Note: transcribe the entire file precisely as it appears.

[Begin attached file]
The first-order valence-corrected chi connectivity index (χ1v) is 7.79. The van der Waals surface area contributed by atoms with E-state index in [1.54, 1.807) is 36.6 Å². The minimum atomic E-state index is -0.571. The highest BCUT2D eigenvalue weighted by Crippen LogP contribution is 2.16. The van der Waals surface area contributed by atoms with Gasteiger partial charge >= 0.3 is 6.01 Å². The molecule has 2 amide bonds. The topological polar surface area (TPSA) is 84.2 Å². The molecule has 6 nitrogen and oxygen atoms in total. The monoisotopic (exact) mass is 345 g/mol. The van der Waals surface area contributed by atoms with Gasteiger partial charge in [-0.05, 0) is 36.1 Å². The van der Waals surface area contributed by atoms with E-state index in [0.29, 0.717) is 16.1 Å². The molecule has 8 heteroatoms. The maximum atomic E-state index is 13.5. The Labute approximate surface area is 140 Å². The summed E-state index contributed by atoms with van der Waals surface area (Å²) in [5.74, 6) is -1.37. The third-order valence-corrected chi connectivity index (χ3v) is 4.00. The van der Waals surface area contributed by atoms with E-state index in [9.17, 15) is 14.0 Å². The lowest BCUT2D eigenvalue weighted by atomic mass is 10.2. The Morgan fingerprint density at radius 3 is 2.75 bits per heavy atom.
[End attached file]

The first-order valence-corrected chi connectivity index (χ1v) is 7.79. The van der Waals surface area contributed by atoms with E-state index in [1.54, 1.807) is 36.6 Å². The minimum atomic E-state index is -0.571. The highest BCUT2D eigenvalue weighted by Crippen LogP contribution is 2.16. The van der Waals surface area contributed by atoms with Gasteiger partial charge >= 0.3 is 6.01 Å². The molecule has 2 amide bonds. The topological polar surface area (TPSA) is 84.2 Å². The molecule has 6 nitrogen and oxygen atoms in total. The monoisotopic (exact) mass is 345 g/mol. The van der Waals surface area contributed by atoms with Gasteiger partial charge in [-0.05, 0) is 36.1 Å². The van der Waals surface area contributed by atoms with E-state index in [0.29, 0.717) is 16.1 Å². The molecule has 8 heteroatoms. The maximum atomic E-state index is 13.5. The Labute approximate surface area is 140 Å². The summed E-state index contributed by atoms with van der Waals surface area (Å²) in [5.74, 6) is -1.37. The third-order valence-corrected chi connectivity index (χ3v) is 4.00. The van der Waals surface area contributed by atoms with E-state index in [9.17, 15) is 14.0 Å². The lowest BCUT2D eigenvalue weighted by atomic mass is 10.2. The Morgan fingerprint density at radius 3 is 2.75 bits per heavy atom.